Is It Christmas Yet? I Hope Not...

12.07.08 | Cecil Van Houten | Comments[2]

Is it Christmas yet?  I hope not.

That's not coming from a guy who puts his shopping off until 9 pm on the 24th.  Nor is it the perspective of a Scrooge-like personality, although I have been known at times to mutter a "Bah, humbug" under my breath when dealing with holiday shopping crowds at the mall.

No, my desire to keep Christmas at bay until the 25th comes from the traditions of my faith, which include an appreciation for the season of Advent.  Advent, which runs on the traditional liturgical calendar until December 25th, is a time of perparation for the Lord's coming.  It's a time of anticipation, a "ponderous space" as I heard a theologian put it once, designed for us to examine our hearts and focus with anticipation not on presents or family get-togethers or (please, Lord) Aunt Dorothy's jello salad.  No, Advent is a time to consider the implications of what Christmas means when it does arrive.

In today's hurry-up evangelical culture, we're not too far behind the retailers who jammed Christmas candy onto store shelves before the last of the Halloween candy was sold.  We can't wait until Thanksgiving passes to sing "Joy To The World" and "O Holy Night".  In fact, we've already got the three magi bringing gifts and honoring the Christ child, when they didn't historically appear until some time later.  In my tradition, the carols and songs of Christmas are for Christmas day and afterwards.  The 'Twelve Days of Christmas' aren't the 12 days leading up to the 25th; they're the 12 days following the celebration of Christ's birth.  That's when you sing the carols, because that's when we have something to celebrate. 

The church today can barely constrain itself to keep the proper order of things.  It's a strain in many churches to hold back singing "Christ The Lord Is Risen Today" a week or two before Easter.  How many times does the Word say, "In the fullness of time..." and yet we just can't sing the songs, to have the experience, to get on with it and then hurriedly move on to the next big thing.  Waiting and contemplation aren't especially valued in today's evangelical culture.  We're too often preoccupied with being purpose-driven or 'relevant' or whatever the latest trend is in worship or church growth.

God give us the patience to know what it means to ponder the coming of Messiah.  Give us the grace to trust in that silent, contemplative space - something we're not always comfortable with - to process and begin to understand the awesome work that you began that night in Bethlehem.  God help us see that "the appointed time" may not be what we have in our Outlook Calendars or on our Blackberrys; that Christmas is worth nothing if we do not take the time to examine our hearts and our place in the continuing story of new life that began in that humble stall.  Let us not overlook the purposeful silence you desire us to share with you during the Advent season; a silence that gives deep meaning and richness when we celebrate your birth.  And not a day before.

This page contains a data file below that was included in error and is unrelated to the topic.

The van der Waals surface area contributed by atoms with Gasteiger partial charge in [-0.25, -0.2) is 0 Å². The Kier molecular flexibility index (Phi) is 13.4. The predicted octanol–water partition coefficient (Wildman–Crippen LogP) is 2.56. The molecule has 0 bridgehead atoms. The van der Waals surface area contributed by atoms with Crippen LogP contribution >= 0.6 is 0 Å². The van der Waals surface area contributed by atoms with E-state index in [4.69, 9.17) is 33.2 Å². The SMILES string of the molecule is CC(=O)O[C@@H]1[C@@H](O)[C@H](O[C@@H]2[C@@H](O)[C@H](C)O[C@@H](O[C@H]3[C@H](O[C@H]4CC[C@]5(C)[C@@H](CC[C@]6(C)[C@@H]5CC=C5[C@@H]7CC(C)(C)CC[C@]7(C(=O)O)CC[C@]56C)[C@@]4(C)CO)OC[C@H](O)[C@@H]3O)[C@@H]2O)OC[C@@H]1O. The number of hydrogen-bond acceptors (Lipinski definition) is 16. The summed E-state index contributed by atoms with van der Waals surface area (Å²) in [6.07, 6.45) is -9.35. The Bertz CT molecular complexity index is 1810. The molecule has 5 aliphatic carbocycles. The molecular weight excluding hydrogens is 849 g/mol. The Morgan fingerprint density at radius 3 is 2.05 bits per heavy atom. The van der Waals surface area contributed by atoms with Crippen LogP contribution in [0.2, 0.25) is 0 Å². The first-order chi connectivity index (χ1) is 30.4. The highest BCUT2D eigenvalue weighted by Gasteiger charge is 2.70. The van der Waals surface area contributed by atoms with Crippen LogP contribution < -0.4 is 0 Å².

Your Comments(please keep them on topic and polite)

on 12.16.08 Jesselea Spears commented

ive never really thought about this topic in the light of waiting to clebrate until after christmas day...a new perspective that will now stay with me. this insight brings to light how christmas is a commercialized holiday [[which we all presume to know about already]], but even with the economy in a downfall the focus is still on who can sell the most product despite that facts that most cannot afford.--if you wait to celebrate till the true time has come then you are not drawn into the worldly focus of christmas, b/c as soon as it passes the world instantly focuses on celebrating the new year and thoughts of christmas[[whether commercialized or true meaning]] are pushed aside until the following year...makes me think
*btw good blogging*

on 01.01.09 Ronald Rockwell commented

It is a sad commentary on our modern society, which equally sadly includes most of us who call ourselves christians, that we get caught up in the rush to get to Christmas day and get it over and go on to the next thing.
I'm glad that you brought up the point that the twelve days of Christmas actually start on Christmas day. Too bad hardly anybody sees it that way anymore.
Also, not enough people take Advent as seriously as they should, as you point out. Too bad.
Oh well, as they say; that's progress!
Keep up the good work spreading the Good News!